SLO County newspaper and school district in legal fight over public records access

Dec 20, 2019

Attorneys for a San Luis Obispo County school district and a local newspaper are hashing it out in court over hundreds of thousands of dollars, stemming back to a story involving a high school gym coach accused of sexual misconduct over a decade ago. The San Luis Obispo Tribune published a story this week reporting the Lucia Mar Unified School District (LMUSD) wants the newspaper to pay more than $200,000 in legal fees.

In 2017, Tribune reporters began trying to access district documents about a high school gym coach who was accused of sexually harassing and inappropriately touching students, starting in 2008.

The journalists filed requests under the California Public Records Act, a law that requires public entities to hand over their documents when requested, unless otherwise exempted by law.

According to the Tribune's editorial staff, the school district delayed, then handed over some documents, but refused to show others. Roughly a year later, the Tribune's attorneys sued.

Joe Tarica is editor of the San Luis Obispo Tribune.

“[District administrators] are saying the lawsuit was frivolous and that we didn’t give them enough time to turn over the documents,” Tarica told KCBX News by phone Wednesday. “Actually, the wording in there— which is kind of stunning—is that we ‘sprinted to the courthouse,’ which is pretty ridiculous. We waited a long time.”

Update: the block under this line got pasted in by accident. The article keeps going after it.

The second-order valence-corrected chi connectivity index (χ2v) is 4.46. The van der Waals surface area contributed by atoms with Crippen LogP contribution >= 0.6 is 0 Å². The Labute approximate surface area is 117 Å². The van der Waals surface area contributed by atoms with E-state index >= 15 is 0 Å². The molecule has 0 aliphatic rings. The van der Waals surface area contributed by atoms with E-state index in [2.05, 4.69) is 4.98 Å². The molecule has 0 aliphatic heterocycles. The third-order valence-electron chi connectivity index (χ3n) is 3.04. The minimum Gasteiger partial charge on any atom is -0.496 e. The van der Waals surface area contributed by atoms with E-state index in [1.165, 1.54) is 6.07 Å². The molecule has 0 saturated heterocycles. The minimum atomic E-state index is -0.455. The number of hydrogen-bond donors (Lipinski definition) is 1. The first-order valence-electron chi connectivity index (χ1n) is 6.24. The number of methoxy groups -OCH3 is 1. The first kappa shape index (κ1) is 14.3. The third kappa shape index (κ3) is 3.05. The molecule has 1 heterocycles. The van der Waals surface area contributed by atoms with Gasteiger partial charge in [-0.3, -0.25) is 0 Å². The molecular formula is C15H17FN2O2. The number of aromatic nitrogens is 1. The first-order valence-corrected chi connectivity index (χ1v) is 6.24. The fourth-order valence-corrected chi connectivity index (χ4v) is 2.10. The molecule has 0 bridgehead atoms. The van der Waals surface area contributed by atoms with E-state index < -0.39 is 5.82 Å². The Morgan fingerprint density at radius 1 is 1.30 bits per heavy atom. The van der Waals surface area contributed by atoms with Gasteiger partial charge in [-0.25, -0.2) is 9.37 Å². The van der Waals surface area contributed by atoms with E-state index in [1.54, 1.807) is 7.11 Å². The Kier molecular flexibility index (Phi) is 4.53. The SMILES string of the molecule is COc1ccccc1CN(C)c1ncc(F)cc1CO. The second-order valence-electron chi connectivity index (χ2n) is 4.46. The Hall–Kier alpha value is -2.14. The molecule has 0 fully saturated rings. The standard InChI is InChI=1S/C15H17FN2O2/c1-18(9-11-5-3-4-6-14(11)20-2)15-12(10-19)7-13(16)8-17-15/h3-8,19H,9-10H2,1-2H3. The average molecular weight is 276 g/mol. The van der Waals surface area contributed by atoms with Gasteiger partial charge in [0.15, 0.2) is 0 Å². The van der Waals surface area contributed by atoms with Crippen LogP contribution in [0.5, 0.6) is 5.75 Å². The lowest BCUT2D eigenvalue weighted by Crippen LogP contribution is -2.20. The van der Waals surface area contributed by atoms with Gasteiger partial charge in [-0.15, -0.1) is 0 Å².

LMUCD Superintendent Andy Stenson told KCBX News in an email Wednesday he wants the newspaper to pay for what the school district spent defending itself from the Tribune’s lawsuit, adding the money will be restored to the district’s general fund. Other than that, Stenson said he didn’t want to comment since litigation is still pending.

The school district ended up turning over thousands of pages of documents—since 2018—which revealed the district had been slow to respond to allegations of sexual misconduct, and eventually let the gym coach resign with a severance package of almost $100,000. The school district and the coach are now facing three lawsuits from five student athletes, all led by women’s rights attorney Gloria Allred.

The Tribune's management, meanwhile, is looking to LMUSD to pay $120,000 to cover legal fees accrued suing the school district to get copies of public documents. It won't be decided until January who will end up paying whom.